(Bloomberg) -- The baby boomers are getting ready to retire, and they won't let a stock market selloff stop them.

U.S. stocks recently concluded the worst January since 2009 and have continued falling into February. The S&P 500 is now down 10% from its peak last year. You might expect aging boomers to postpone their retirements anxiously after watching stocks tumble. Instead, nearly 403,000 American workers and their spouses were awarded their first Social Security checks in January, the highest monthly total in three years. According to Social Security data, 3.2 million workers and spouses qualified for retirement benefits in the last 12 months, up 3.3% from the previous year.

That's not a surprise to retirement researchers. People retire for many reasons, including health, job security, and hitting those magic birthdays when Social Security or pension benefits start. But there's no evidence that short-term fluctuations in the stock market influence when workers call it quits.

A single-year rise or drop in the S&P 500 has no statistically significant effect on retirement rates, according to Courtney Coile and Phillip B. Levine, economics professors at Wellesley College. Only huge, long-term moves in the stock market affect retirement timing, the researchers found, and only for well-educated Americans who are most likely to own stocks. Over a 10-year period, an extra 77% rise in the S&P 500 index will tend to increase the retirement rate for college- educated 62-to-69-year-olds by 1.5%age points, which is 12% more people retiring compared with the average. Coile and Levine find no evidence that big, 10-year stock market moves affect younger workers or those with less education and fewer stocks.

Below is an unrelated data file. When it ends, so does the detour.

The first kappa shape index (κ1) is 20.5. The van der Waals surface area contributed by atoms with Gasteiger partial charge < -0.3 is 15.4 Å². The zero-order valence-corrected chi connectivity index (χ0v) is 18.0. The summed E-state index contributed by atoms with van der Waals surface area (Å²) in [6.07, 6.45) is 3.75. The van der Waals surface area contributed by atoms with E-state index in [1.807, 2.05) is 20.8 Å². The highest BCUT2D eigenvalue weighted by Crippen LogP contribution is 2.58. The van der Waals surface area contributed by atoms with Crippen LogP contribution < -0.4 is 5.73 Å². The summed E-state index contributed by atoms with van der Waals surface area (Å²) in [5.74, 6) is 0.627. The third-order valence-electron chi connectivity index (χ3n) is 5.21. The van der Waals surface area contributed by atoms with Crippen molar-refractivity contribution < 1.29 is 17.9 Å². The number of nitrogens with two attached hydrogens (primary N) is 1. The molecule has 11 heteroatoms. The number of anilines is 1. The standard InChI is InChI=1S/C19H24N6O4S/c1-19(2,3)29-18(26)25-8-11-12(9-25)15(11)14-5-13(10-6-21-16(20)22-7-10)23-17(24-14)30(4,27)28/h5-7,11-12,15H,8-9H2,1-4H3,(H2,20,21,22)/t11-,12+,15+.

All this isn't to say that falling markets aren't bothering Americans who are near retirement age. Dropping stock prices make the difficult switch from earning money to spending your savings even harder, says Mark Beaver, a financial planner at the firm Keeler & Nadler in Dublin, Ohio. "Even if they're in exceptional shape, it's always stressful," he says. "That's a big emotional and financial decision."

Financial advisers have a variety of strategies to ease these worries. They can run projections based on the market's long-term record showing that account balances almost always recover from big selloffs. They also can make sure that investors approaching retirement have an extra cushion of cash, money that can be spent early in retirement without the need to sell stocks when they're at a low point.

Andrew Houte, a financial planner at Next Level Planning & Wealth Management in Brookfield, Wis., recommends that retirees have as much as three to five years of cash. "It does a lot for the psyche," he says. "You do not want the market hijacking your emotional state."

There's reason to suspect boomers today are more patient and unflappable investors than previous generations were. The past 15 years, including the financial crisis and the 2000-02 tech bust, have delivered some rough lessons on how to ride out volatility. "We've had these big boom-bust cycles," Wellesley College's Coile says. "Investors may have gotten used to the idea that you do see big fluctuations—in both directions."

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